So backing the government's Brexit deal isn't the best way for Labour MPs to make their constituents better off. But another of their concerns is that potential voters in seats which voted Leave will abandon Labour if the party backs a People's Vote. New polling has shown this couldn't be further from the truth.
No less than 75% of Labour voters in the party’s North and Midlands heartlands who expressed an opinion said they supported the party’s policy of backing a People’s Vote. What’s more, just 14% said they wanted their MP to back the proposed terms for leaving the EU.
If there is a new vote on Brexit, Labour’s heartland voters would support staying in the EU by 76% to 24%. That margin of victory would rise even higher – 81% versus 19% - if the choice on the ballot paper is between staying in the EU or leaving with Theresa May’s deal.
Many of those Labour voters are expected to make the journey to London for the Put It To The People march on March 23, joining crowds from every region and nation of the UK, of all political parties and none. Rather than mulling over the prime minister's bad deal, Labour MPs should join in demanding the final decision on Brexit be given to the people.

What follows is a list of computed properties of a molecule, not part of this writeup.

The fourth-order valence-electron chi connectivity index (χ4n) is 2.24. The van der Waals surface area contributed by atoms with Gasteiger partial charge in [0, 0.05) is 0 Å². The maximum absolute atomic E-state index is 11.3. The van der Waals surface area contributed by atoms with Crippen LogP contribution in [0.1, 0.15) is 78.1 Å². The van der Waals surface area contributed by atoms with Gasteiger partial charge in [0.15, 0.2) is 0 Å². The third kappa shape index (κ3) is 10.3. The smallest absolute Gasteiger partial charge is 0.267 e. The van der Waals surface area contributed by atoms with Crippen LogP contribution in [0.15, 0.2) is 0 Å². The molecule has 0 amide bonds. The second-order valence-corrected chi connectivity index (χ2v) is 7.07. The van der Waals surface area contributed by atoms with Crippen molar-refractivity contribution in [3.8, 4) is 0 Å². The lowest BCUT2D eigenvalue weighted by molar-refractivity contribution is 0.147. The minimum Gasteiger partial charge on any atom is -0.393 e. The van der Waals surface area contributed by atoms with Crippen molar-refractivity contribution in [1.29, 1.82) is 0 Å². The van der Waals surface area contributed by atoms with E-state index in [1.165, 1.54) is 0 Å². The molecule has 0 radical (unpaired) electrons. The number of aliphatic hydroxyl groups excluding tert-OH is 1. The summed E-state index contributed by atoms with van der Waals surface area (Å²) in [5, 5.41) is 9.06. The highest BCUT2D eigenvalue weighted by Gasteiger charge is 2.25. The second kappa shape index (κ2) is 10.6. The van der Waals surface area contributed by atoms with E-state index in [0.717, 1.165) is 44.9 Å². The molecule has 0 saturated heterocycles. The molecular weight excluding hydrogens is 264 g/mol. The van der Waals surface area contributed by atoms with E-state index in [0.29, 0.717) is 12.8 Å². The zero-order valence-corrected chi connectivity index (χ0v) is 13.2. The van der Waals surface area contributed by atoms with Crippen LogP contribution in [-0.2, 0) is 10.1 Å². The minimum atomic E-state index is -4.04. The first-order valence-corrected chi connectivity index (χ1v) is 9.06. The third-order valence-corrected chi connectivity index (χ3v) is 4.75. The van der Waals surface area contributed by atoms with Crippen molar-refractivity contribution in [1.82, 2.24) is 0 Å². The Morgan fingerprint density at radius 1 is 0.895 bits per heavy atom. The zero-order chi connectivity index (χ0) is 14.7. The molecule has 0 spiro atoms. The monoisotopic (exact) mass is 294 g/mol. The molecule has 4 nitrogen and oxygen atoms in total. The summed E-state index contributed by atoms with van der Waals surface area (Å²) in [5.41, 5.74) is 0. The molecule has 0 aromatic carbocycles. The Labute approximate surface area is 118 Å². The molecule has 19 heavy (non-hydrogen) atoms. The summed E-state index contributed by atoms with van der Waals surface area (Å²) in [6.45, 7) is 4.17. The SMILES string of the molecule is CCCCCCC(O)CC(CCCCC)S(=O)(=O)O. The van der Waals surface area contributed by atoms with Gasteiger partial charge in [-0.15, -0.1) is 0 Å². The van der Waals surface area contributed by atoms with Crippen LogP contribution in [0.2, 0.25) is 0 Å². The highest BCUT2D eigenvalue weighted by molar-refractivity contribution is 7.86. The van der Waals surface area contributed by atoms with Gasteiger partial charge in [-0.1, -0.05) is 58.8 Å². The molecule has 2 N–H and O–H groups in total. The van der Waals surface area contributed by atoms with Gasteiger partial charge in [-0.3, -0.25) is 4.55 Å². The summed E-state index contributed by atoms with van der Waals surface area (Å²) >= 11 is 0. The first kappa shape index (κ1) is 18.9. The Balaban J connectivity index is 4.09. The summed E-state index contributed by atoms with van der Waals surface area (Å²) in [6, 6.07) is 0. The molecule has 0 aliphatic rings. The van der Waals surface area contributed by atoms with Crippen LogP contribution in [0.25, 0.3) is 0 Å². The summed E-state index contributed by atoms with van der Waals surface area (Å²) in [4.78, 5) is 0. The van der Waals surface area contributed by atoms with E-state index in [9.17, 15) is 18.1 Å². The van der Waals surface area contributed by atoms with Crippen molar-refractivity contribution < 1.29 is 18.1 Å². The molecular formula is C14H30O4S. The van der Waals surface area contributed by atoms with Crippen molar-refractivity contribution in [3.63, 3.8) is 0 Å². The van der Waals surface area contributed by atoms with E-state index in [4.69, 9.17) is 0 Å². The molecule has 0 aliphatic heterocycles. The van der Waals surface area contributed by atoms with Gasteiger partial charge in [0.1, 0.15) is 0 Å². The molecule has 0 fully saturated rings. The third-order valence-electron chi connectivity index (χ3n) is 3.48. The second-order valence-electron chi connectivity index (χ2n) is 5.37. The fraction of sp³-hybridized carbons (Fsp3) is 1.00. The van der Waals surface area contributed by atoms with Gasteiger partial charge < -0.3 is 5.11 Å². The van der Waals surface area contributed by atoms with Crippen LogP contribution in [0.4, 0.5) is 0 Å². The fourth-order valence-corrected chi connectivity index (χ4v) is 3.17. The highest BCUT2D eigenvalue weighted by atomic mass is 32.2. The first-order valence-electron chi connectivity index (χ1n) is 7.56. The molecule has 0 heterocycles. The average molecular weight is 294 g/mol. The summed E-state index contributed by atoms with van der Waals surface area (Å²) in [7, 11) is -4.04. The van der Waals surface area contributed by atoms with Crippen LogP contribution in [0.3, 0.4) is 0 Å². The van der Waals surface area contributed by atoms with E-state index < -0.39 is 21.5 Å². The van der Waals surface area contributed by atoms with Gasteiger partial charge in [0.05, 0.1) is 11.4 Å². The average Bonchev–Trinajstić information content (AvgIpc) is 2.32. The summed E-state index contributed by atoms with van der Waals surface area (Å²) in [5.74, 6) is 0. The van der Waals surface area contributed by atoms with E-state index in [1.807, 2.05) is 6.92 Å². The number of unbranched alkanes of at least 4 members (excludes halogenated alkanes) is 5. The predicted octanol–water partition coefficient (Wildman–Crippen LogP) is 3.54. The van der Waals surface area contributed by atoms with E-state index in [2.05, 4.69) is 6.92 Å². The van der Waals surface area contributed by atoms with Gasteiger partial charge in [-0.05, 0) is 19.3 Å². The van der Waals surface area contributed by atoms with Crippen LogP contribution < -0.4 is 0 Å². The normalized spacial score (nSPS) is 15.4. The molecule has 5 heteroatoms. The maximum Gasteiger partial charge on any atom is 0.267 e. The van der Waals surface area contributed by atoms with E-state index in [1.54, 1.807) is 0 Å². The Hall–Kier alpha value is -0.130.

Quote of the Day
“After decades of neglect a one-off payment designed to help the prime minister ahead of a key Brexit vote will fail, and it will confirm to people that the government is not serious in its commitment to our communities.”
Lisa Nandy, Labour MP for Wigan
Video of the Day
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After weekend reports that the hard-Brexit Tories of the ERG could be about to u-turn and back May’s deal, the Telegraph today reports that their demands for either a time-limit or escape clause to the controversial Irish border “backstop” has been ditched by attorney-general Geoffrey Cox. The EU is instead offering legally binding language on the backstop’s temporary nature, most probably in the form of a protocol or interpretive instrument. Steve Baker, one of the ERG’s leaders, described the “satirical approach” to finding the “alternative arrangements” the government promised to the backstop.